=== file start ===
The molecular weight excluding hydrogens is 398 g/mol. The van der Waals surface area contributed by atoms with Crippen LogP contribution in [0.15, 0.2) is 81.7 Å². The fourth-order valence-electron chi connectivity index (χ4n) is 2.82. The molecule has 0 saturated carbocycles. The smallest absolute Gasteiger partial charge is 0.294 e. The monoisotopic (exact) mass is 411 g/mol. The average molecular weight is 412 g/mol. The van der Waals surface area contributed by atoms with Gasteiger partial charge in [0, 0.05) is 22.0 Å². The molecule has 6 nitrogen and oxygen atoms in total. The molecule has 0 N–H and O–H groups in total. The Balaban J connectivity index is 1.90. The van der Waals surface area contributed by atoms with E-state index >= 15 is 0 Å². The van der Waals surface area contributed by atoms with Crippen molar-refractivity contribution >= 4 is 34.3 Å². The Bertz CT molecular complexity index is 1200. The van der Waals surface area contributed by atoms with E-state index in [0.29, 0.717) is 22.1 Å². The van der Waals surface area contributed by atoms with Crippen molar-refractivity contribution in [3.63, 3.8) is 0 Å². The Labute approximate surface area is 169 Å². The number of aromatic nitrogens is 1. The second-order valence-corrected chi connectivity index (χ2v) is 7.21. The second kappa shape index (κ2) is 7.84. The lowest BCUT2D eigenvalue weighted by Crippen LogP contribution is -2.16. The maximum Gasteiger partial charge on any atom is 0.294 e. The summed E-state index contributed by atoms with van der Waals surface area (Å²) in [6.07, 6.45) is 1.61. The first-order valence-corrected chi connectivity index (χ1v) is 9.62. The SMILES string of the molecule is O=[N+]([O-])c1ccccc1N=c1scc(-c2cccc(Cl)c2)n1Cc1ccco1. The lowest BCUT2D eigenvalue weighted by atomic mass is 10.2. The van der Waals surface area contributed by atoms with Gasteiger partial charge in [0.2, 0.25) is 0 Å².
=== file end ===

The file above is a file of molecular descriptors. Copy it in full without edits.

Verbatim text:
The molecular weight excluding hydrogens is 398 g/mol. The van der Waals surface area contributed by atoms with Crippen LogP contribution in [0.15, 0.2) is 81.7 Å². The fourth-order valence-electron chi connectivity index (χ4n) is 2.82. The molecule has 0 saturated carbocycles. The smallest absolute Gasteiger partial charge is 0.294 e. The monoisotopic (exact) mass is 411 g/mol. The average molecular weight is 412 g/mol. The van der Waals surface area contributed by atoms with Gasteiger partial charge in [0, 0.05) is 22.0 Å². The molecule has 6 nitrogen and oxygen atoms in total. The molecule has 0 N–H and O–H groups in total. The Balaban J connectivity index is 1.90. The van der Waals surface area contributed by atoms with E-state index >= 15 is 0 Å². The van der Waals surface area contributed by atoms with Crippen molar-refractivity contribution >= 4 is 34.3 Å². The Bertz CT molecular complexity index is 1200. The van der Waals surface area contributed by atoms with E-state index in [0.29, 0.717) is 22.1 Å². The van der Waals surface area contributed by atoms with Crippen molar-refractivity contribution in [3.63, 3.8) is 0 Å². The Labute approximate surface area is 169 Å². The number of aromatic nitrogens is 1. The second-order valence-corrected chi connectivity index (χ2v) is 7.21. The second kappa shape index (κ2) is 7.84. The lowest BCUT2D eigenvalue weighted by Crippen LogP contribution is -2.16. The maximum Gasteiger partial charge on any atom is 0.294 e. The summed E-state index contributed by atoms with van der Waals surface area (Å²) in [6.07, 6.45) is 1.61. The first-order valence-corrected chi connectivity index (χ1v) is 9.62. The SMILES string of the molecule is O=[N+]([O-])c1ccccc1N=c1scc(-c2cccc(Cl)c2)n1Cc1ccco1. The lowest BCUT2D eigenvalue weighted by atomic mass is 10.2. The van der Waals surface area contributed by atoms with Gasteiger partial charge in [0.2, 0.25) is 0 Å².